This report is produced by the Humanitarian Country Team in Guatemala, in collaboration with humanitarian partners, based on consolidated information from the National Coordinator for Disaster Reduction (CONRED), UN System via the UN Emergency Technical Team (UNETE), NGOs and the Red Cross. It covers the period 3-4 June 2018. Further reports will be issued as needed.
On June 3rd, the Fuego volcano, located approximately 40 km from capital city of Guatemala City began erupting column of ashes and pyroclastic flows.
According to preliminary information provided by the national disaster authority (CONRED), 65 people were killed, 46 were injured, 3,271 people were evacuated and approximately 1,916 people are currently in shelters. More than 1.7 million people have been indirectly affected by the consequences of the eruption.
The most affected areas are: Chimaltenango, Sacatepéquez, Escuintla, Mixco and some areas of Guatemala City.
The Congress of the Republic declared a state of public emergency in the departments of Chimaltenango, Escuintla and Sacatepéquez.
The Aurora International Airport was closed due to the presence of volcanic sand, but is now operational.
CONRED is leading relief operations. There has been no request for international assistance, despite some areas being inaccessible.
Extensive needs assessments to identify critical needs are ongoing.
Preliminary needs have been identified in health, shelter and WASH sectors.
The Humanitarian Country Team (HCT) is actively monitoring the situation, ready to support national authorities.
On 3 June, the Fuego volcano erupted for the second time in 2018, launching columns of ash and pyroclastic flow some 15,000m above sea level and spreading west and southwest, according to a special bulletin issued by the National Institute of Seismology, Volcanology, Meteorology and Hydrology (INSIVUMEH).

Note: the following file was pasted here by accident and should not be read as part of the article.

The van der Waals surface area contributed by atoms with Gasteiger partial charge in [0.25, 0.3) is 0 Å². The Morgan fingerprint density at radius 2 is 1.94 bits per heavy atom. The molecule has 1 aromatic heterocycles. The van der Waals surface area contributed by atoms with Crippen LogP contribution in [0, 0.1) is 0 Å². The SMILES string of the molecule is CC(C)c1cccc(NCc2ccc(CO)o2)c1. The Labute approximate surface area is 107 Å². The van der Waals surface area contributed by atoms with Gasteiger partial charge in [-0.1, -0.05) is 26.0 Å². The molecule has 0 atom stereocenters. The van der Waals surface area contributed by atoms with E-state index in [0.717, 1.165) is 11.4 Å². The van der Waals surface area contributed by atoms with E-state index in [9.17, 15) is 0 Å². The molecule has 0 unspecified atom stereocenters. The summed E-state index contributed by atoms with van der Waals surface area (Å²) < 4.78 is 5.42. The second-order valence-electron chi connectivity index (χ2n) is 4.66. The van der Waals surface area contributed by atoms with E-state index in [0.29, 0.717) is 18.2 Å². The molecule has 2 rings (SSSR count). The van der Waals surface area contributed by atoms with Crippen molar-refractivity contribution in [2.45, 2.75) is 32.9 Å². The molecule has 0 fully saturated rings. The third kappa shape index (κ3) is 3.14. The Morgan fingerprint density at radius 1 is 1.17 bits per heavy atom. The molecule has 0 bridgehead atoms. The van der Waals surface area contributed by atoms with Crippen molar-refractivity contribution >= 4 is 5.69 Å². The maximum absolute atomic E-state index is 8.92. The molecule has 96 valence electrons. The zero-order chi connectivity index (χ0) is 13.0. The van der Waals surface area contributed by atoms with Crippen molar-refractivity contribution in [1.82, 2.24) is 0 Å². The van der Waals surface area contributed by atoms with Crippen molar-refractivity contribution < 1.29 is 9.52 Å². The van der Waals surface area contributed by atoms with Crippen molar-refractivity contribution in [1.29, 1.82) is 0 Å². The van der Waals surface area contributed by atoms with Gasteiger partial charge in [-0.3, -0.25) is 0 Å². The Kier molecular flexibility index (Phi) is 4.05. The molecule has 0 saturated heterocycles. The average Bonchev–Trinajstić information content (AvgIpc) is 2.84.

Several areas reported the fall of ash and small rocks, including Chimaltenango, Sacatepéquez, Escuintla, Mixco and some areas in Guatemala City.
The debris generated by the thunderous explosions travelled some 40km, carried by westward winds, affecting the north-western, northern, and western areas of the country. Several moderate pyroclastic flows descended towards the areas of Seca, Ceniza, Mineral, Taniluya, Las Lajas and Barranca Onda.
Communities such as Sangre de Cristo, Finca Palo Verde, Panimaché I and II and others near the volcano were evacuated by the fire brigades, National Coordination for Disaster Reduction (CONRED) first response teams, Guatemalan armed forces personnel and other organizations who are providing aid in affected areas.
The National Directorate for Protection and Security (PROVIAL), in coordination with CONRED, national police forces and national transit police, shut down all traffic from Escuintla to Antigua due to the thick ash clouds and volcanic debris falling on the area. CONRED reports that they have heavy machinery on standby, but are currently unable to access the area.
The presence of both rainfall and ash present a threat due to the high potential of mudslides and clogged drainage, as well as inclement driving conditions that may cause accidents. There is also a high risk of contamination to fresh water sources in communities near the volcano due to the persistent ash that continues to fall.
First responders have been unable to access the villages of La libertad, Los lotes and El Rodeo remain and are attempting to reach other communities.
At the time of this report, the possibility of carrying out missions to identify critical needs in affected areas is being evaluated. Information related to the humanitarian impact of the disaster is thus far preliminary and highly subject to change.
CONRED has mobilized first response teams to affected areas, as well as Guatemalan Red Cross and military personnel, reporting that there are 1,200 people working on and around the volcano in search and rescue. At present, there is no detailed information regarding the number of people missing.
On 4 June, The Ministry of Education suspended classes in the departments of Escuintla, Chimaltenango and Sacatepéquez as a preventive measure.
Given the high security risk in affected areas, drones are being used to evaluate the affected communities and gather information on whether there are people who need to be rescued and evacuated and how much heavy machinery will be required to deploy and for how long.
The Humanitarian Country Team (HCT) is coordinating with CONRED to identify areas for collaboration and support. At the time of this report, no request has for international assistance has been made.
- UN Office for the Coordination of Humanitarian Affairs
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